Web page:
Ohio River Sand Company v. Commonwealth

Annotate this Case

467 S.W.2d 347 (1971)

OHIO RIVER SAND COMPANY, Inc., Appellant, v. COMMONWEALTH of Kentucky, Appellee.

Court of Appeals of Kentucky.

May 14, 1971.

*348 J. D. Buckman, Jr., Shepherdsville, for appellant.

John B. Breckinridge, Atty. Gen., William Bryan Martin, Asst. Atty. Gen., Frankfort, for appellee.

OSBORNE, Judge.

The appellant, Ohio River Sand Company, Inc., was indicted on March 4, 1969, for maintaining a public nuisance in that the company habitually and continuously did unlawfully cause dust, filth, refuse and waste and other things to be put into the air, atmosphere, streams and waters rendering them offensive and polluted.

The case was tried on December 3, 1969, and the company was found guilty and fined $1.00 and cost. Following the entry of the verdict, the trial court permanently enjoined the company from maintaining the nuisance. From that judgment this appeal is prosecuted. We are of the opinion the judgment should be affirmed.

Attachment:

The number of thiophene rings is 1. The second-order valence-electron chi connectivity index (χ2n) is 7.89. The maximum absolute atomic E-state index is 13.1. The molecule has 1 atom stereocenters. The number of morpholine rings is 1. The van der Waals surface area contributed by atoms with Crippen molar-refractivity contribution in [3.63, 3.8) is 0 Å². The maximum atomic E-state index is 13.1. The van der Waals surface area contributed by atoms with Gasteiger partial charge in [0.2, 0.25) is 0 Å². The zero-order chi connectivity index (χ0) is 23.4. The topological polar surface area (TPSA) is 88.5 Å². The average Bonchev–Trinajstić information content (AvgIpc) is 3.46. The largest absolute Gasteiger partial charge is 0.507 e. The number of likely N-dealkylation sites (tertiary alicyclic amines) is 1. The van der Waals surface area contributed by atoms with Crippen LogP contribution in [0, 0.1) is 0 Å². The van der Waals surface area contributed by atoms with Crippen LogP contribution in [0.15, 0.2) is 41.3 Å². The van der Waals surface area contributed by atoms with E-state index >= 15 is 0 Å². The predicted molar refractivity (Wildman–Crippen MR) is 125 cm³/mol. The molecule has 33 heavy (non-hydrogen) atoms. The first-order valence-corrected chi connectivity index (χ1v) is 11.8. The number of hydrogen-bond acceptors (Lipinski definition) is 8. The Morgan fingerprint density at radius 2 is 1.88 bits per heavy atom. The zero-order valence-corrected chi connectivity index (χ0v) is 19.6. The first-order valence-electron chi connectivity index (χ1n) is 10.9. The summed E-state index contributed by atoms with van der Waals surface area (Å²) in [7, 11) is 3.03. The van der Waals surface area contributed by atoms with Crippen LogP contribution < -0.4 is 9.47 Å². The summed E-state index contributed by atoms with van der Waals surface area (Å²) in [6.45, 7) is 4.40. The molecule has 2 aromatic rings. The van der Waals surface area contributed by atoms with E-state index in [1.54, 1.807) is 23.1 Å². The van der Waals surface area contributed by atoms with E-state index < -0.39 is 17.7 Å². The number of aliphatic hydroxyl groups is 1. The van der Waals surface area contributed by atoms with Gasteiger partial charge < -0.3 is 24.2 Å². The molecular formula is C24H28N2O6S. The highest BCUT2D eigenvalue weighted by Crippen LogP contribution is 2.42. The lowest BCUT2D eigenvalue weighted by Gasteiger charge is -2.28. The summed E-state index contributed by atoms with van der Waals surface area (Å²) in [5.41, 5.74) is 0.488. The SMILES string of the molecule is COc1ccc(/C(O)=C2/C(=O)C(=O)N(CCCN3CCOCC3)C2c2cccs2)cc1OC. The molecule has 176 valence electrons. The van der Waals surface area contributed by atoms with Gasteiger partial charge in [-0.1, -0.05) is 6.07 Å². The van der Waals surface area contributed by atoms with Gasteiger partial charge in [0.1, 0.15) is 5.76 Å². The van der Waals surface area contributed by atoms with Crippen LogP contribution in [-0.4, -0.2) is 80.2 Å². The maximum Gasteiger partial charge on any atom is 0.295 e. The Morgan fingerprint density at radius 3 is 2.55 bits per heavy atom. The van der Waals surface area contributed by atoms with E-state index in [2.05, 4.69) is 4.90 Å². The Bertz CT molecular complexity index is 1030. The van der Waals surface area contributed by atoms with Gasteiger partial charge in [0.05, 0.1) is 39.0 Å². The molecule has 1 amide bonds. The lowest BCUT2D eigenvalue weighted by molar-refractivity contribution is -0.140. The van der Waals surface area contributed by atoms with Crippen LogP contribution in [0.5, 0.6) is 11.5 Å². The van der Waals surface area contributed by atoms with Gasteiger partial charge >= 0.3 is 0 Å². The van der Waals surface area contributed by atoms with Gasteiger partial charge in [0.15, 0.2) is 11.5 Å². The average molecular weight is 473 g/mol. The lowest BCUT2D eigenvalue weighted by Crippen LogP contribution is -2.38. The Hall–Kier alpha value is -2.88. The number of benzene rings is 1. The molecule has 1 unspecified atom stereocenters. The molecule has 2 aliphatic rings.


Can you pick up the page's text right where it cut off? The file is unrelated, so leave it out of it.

Appellant relies upon four grounds on which it insists the judgment should be reversed. They are as follows:

1. The trial court erred in failing to sustain appellant's motion for a change of venue.

2. The trial court erred in not sustaining a motion to dismiss based on the grounds that KRS 224.010, etc., abrogates the common-law offense of nuisance where the facts constituting the offense also violate the statute.

3. The trial court erred in permitting certain photographs introduced as evidence when said photographs were obtained subsequent to the indictment and copies of them were not furnished appellant prior to their offer in evidence.